Want to be successful and happy?
What would you do if you were suddenly to become rich? Probably celebrate, right? But wait, there’s a catch.
Jim Collins, American author of business blockbuster Good to Great suggests the following exercise. Imagine you wake up tomorrow morning and receive two phone calls. The first caller tells you that you’ve inherited $20 million, with no strings attached. The second caller explains that you have no more than 10 years to live – you have a totally incurable, terminal disease.
What would you do differently in your life? What would you start doing? And what would you stop doing?
In my book Confidence: The power to take control and live the life you want, I use a variant of Collins’ 20-10 test called The Tombstone Test.
What would you like inscribed on your tombstone when you die? But you can only choose one phrase.
If you extrapolate your life forwards as it is now, would your epitaph in all honesty be positive and upbeat? Something along the lines of “He loved his family and career in equal measure” or “She was passionate in everything she did”? Or would it be something more mundane like “He advanced through the ranks of management because his friends seemed to be doing the same” or “She didn’t enjoy her job a lot of the time but put up with it because it paid her too much for her to give up”?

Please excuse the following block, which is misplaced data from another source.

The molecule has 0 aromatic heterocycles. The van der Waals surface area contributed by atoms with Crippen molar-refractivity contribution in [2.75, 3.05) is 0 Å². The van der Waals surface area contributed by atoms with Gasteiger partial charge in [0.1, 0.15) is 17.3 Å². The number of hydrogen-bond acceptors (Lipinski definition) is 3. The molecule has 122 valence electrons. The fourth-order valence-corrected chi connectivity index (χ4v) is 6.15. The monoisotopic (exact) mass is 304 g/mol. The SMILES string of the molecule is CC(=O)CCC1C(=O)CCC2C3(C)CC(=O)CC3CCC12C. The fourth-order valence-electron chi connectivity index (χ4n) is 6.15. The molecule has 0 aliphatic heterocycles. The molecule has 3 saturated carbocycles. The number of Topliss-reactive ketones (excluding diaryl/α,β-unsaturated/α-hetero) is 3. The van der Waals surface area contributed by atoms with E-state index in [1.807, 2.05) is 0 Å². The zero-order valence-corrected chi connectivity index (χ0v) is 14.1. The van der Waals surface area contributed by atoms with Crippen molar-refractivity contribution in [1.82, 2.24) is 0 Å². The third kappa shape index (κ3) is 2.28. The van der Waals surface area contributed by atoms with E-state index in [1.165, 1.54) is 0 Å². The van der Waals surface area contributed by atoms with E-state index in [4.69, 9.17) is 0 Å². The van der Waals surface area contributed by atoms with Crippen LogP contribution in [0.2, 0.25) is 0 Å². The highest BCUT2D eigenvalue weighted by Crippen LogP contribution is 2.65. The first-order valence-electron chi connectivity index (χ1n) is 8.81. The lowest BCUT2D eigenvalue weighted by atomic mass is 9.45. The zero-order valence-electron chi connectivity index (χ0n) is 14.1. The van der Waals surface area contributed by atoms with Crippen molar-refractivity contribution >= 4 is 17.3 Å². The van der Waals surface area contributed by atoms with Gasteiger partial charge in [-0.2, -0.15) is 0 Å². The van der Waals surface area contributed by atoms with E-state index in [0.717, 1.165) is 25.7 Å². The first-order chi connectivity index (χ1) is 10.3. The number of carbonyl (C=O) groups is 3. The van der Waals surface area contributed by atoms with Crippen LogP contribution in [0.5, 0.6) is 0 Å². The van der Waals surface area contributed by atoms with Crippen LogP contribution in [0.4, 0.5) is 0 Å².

It’s a cliché to say that no one on their deathbed ever said “I wish I’d spent more time at the office” or “at least I hit my targets”. But this is more than a philosophical debate about what might make you happy. Because happiness is highly underrated. Many people see it as a nice-to-have. That happiness is something that can be deferred until you’ve achieved certain career goals or earned enough to do what you really enjoy.
The fact is that study after study, whether done by business school professors, consultants, or researchers such as Jim Collins, point to the fact that the most successful people in life are happy in their work. When I interviewed dozens of high achievers for my book E is for Exceptional, I found that they all had total passion and love for what they do. They all had a gift that I call Authenticity: the ability to enjoy and feel fulfilled by what they do.
High achievers can immerse themselves in their work and lose all track of time. They don’t put up with it because it’s a secure job or grit their teeth through it because it pays a lot or gives them respect amongst their peers.
So the simple truth is this: if you want to succeed in life, you need to be passionate about what you do. So. Are you passionate about what you do? If not, find something else to do. Because you will never be able to compete with the people who truly love the work.
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